knowing that it is not the gold which Rearden needs, but “the justice which it represents, and the knowledge that there are men who care for​ ​justice” (529). When Ragnar speaks of justice here, he means the proper reverence owed to ability; he means that Rearden’s ability deserves praise and admiration, not the scorn and derision he receives from society.

That link between justice and admiration for ability is the reason Ragnar can simultaneously say that his love is “justice” (531), and that his “only love” is “human ability” (535). They are the same thing, and Ragnar knows it. This is why Ragnar––the “friend of the friendless” (529), who risks his life to vindicate the lives and fortunes of the men of ability, in the name of his love for that ability––stands forth as a paragon of justice, like “an avenging angel” (530), for all real-life lovers of “the sublime in human nature” to emulate.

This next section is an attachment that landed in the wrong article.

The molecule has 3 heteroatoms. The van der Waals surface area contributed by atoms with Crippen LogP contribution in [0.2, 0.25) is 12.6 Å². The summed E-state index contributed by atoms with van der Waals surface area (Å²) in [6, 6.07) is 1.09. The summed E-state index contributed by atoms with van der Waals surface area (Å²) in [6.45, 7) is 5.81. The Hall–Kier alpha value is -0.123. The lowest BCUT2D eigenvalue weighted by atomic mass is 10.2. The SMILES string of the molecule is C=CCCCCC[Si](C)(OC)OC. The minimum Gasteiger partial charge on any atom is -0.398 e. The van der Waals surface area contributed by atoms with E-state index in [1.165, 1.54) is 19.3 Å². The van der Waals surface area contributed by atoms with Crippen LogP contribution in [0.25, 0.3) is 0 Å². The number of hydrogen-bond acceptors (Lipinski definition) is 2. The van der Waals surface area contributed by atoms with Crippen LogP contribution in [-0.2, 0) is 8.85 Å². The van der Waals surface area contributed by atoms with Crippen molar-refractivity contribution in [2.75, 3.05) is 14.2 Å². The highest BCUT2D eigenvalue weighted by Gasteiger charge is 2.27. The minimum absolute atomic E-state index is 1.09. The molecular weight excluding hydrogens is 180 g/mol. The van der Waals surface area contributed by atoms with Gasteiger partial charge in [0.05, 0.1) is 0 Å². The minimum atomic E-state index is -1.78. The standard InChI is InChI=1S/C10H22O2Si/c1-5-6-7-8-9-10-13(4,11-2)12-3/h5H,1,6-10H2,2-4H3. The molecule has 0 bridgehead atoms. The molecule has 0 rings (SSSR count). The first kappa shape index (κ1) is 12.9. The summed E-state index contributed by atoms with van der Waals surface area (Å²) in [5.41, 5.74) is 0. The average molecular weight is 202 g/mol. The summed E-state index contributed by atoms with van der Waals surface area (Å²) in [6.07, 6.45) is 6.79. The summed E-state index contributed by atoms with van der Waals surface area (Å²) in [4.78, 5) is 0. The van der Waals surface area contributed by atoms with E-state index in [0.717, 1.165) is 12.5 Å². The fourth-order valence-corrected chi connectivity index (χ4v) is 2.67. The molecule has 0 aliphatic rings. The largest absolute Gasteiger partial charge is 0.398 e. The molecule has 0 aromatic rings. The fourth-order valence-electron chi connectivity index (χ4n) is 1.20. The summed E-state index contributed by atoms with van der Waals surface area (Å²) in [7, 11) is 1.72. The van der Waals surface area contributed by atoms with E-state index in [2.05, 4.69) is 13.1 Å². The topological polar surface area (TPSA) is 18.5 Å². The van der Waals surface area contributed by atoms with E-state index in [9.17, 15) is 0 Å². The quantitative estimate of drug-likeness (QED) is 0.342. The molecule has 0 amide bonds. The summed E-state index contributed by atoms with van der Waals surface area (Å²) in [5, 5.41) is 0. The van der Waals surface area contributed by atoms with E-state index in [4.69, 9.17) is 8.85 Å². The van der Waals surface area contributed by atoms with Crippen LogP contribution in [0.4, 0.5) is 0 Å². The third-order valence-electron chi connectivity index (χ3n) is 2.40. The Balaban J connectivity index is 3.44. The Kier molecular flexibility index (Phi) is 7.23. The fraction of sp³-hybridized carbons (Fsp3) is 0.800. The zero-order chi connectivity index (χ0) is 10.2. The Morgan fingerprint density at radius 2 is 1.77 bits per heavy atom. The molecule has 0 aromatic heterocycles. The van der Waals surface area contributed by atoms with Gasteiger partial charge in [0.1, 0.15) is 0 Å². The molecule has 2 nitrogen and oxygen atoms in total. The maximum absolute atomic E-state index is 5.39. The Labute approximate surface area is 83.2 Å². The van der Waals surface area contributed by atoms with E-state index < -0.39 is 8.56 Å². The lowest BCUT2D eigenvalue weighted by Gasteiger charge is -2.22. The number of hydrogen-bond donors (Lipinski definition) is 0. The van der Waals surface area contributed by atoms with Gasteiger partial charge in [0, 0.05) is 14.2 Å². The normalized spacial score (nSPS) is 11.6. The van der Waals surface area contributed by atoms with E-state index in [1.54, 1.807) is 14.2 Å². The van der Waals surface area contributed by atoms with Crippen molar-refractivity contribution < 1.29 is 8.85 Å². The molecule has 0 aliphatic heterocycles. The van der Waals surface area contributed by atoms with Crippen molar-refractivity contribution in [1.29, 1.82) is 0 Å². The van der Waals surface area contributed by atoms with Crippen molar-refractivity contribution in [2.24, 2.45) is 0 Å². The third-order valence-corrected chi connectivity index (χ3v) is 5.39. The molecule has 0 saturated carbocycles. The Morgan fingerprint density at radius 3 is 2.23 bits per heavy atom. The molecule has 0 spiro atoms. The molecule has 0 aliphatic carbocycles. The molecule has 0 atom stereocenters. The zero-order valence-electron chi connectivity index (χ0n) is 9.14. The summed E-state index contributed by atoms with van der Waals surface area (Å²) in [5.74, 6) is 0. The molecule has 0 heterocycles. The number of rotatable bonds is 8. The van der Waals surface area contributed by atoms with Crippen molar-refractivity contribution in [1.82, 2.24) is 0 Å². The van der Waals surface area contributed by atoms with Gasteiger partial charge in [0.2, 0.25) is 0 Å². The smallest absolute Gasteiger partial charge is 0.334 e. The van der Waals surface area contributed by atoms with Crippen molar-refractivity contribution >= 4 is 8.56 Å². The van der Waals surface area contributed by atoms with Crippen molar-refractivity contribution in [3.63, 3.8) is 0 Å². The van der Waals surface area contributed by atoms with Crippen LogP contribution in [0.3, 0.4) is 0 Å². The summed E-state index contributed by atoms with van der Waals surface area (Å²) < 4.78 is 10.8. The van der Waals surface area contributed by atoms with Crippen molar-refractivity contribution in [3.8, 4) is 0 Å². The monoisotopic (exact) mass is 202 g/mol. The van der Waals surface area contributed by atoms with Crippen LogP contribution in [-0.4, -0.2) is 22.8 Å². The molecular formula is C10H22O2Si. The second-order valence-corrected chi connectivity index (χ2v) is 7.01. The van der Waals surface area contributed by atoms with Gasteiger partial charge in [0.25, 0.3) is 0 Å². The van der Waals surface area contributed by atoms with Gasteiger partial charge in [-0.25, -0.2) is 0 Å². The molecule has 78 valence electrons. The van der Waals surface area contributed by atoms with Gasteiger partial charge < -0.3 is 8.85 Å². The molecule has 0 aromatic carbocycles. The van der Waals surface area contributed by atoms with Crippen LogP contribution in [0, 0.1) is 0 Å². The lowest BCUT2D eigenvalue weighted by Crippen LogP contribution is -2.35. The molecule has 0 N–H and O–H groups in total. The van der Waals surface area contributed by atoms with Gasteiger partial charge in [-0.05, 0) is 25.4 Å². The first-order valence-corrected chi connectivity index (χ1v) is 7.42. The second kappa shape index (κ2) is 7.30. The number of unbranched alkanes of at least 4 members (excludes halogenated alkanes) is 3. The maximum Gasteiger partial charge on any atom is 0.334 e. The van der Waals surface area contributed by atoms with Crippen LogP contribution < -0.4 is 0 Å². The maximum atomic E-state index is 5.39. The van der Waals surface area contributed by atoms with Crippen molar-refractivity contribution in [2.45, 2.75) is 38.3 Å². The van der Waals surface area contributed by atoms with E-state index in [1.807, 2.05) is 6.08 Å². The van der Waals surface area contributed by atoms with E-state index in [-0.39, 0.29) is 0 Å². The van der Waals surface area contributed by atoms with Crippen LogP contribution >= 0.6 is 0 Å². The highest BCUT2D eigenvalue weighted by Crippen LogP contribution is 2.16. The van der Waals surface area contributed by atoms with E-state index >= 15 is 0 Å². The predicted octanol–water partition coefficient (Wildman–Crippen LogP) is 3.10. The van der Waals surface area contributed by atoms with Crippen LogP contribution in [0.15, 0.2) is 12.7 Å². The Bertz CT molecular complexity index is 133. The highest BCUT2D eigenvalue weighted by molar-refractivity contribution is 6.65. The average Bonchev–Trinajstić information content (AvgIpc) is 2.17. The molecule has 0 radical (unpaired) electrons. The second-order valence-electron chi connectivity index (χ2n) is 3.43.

Works Cited

Rand, Ayn. ​Atlas Shrugged​. New York: Signet, 1957.
Rand, Ayn. ​Letters of Ayn Rand. ​Ed. by Michael S. Berliner. New York: Penguin, 1997.

This essay is the property of The Ayn Rand Institute and has been posted here with ARI's permission.  

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Bachelor of Theology, Bethlehem College & Seminary in Minneapolis, MN. M.A. in Philosophy, Southwestern Baptist Theological Seminary in Fort Worth, TX.